Virtual assistants, project managers, graphic designers, event coordinators, bookkeepers, videographers … all kinds of professionals we bring in to provide expertise or just another body to help us grow and get more done.
For years now, the fashionable thing has been to hire these workers as independent contractors. You don’t have all the paperwork, taxes, employee benefits, legal duties, and complexities of an employee – a big administrative burden and financial cost for a tiny business.
But are you just setting yourself up for a problem later?
What if your independent contractor claims that they were an employee? What if they file for for unemployment benefits when you terminate the contract, or if they forget to submit quarterly tax payments and claim that you should have been withholding payroll taxes this entire time?
Yes, you say that you did the right thing and have a written agreement stating that your worker is an independent contractor.
But is an agreement enough to show that your worker is an independent contractor?
Answer – depends upon who is asking.
You see, many different agencies and governments have an opinion on whether your worker is an independent contractor or an employee – the IRS, the federal Department of Labor, the state department of labor (of your state and of your worker’s state), the state tax/revenue department, and even local government.
(Like many things in small business law, it’s a freaking mess.)
There are three different views about independent contractor agreements:
1. Contracts Are a Factor.
According to the IRS (and some states), whether your worker is an independent contractor or an employee depends upon three factors, that “provide evidence of the degree of control and independence” of the worker. This includes behavior (like where the worker is located), financial (like who provides the tools), and type of relationship (such as is the relationship a one-time project or ongoing).
Under this standard, whether there is a written contract goes to the type of the relationship – and since employees usually don’t have written contracts, having a contract goes to show that the worker is an independent contractor. But, it’s just one factor.
2. Contracts Shift the Burden.
In Arizona and Colorado, for example, if you put some “magic words” in the contract, then it is presumed that the worker is an independent contractor. The worker can try to prove later that they are an employee, but it’s a much bigger burden to overcome.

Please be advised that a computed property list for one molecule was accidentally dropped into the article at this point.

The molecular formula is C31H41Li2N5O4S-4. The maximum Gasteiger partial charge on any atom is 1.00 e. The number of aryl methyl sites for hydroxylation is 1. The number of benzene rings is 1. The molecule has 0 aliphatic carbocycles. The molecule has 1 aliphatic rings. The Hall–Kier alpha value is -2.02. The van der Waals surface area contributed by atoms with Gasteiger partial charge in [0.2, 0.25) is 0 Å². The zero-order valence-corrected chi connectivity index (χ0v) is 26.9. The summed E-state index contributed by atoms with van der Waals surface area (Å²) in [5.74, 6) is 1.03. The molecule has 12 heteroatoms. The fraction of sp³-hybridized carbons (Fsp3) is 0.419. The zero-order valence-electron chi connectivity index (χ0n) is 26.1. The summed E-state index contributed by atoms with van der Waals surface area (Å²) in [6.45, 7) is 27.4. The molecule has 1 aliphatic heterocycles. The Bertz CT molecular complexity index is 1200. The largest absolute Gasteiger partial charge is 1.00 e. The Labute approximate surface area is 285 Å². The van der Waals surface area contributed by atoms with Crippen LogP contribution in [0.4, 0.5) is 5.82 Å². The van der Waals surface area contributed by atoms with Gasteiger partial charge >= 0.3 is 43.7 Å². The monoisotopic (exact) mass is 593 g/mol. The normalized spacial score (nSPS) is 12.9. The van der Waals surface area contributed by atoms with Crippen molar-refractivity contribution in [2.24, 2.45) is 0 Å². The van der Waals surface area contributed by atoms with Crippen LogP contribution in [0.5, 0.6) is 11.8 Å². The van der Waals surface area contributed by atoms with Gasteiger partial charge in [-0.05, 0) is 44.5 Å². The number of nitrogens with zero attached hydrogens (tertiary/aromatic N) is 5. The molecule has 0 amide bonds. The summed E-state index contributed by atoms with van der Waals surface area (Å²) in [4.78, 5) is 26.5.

In Colorado, the contract must state “in type which is larger than the other provisions in the document or in bold-faced or underlined type, that the independent contractor is not entitled to workers’ compensation benefits and that the independent contractor is obligated to pay federal and state income tax on any moneys earned pursuant to the contract relationship.” Also, the signatures need to be notarized.
If you or your worker is in one of the states that shift the burden for using magic words, make *sure* to use them in all of your contracts!
3. Contracts Are Not Determinative.
In California, workers are presumed to be an employee. You can overcome this burden by showing evidence of the lack of control over the work and the manner/means in which it is performed, as well as 11 other factors. But, “the existence of a written agreement purporting to establish an independent contractor relationship is not determinative” upon the relationship.
**Reminder: You Should Still Have a Contract!!**
Even if you’re in a state where having a written contract isn’t that helpful, you’ll still want a contract for other reasons. A written contract will state what each party is going to do, what each party is not allowed to do, and the expectations of everyone – so the relationship can go (and end) as smoothly as possible. You will also want terms in the contract to protect your trade secrets and other confidential information, and to protect you whenever the relationship ends (so you can get your materials back, for example).
Bottom line, make sure you research your state (and your worker’s state) to see what it says about independent contractors, and comply with their rules as much as possible. And don’t forget, that sometimes it’s must easier (and less risky) to suck it up and hire them as an employee.
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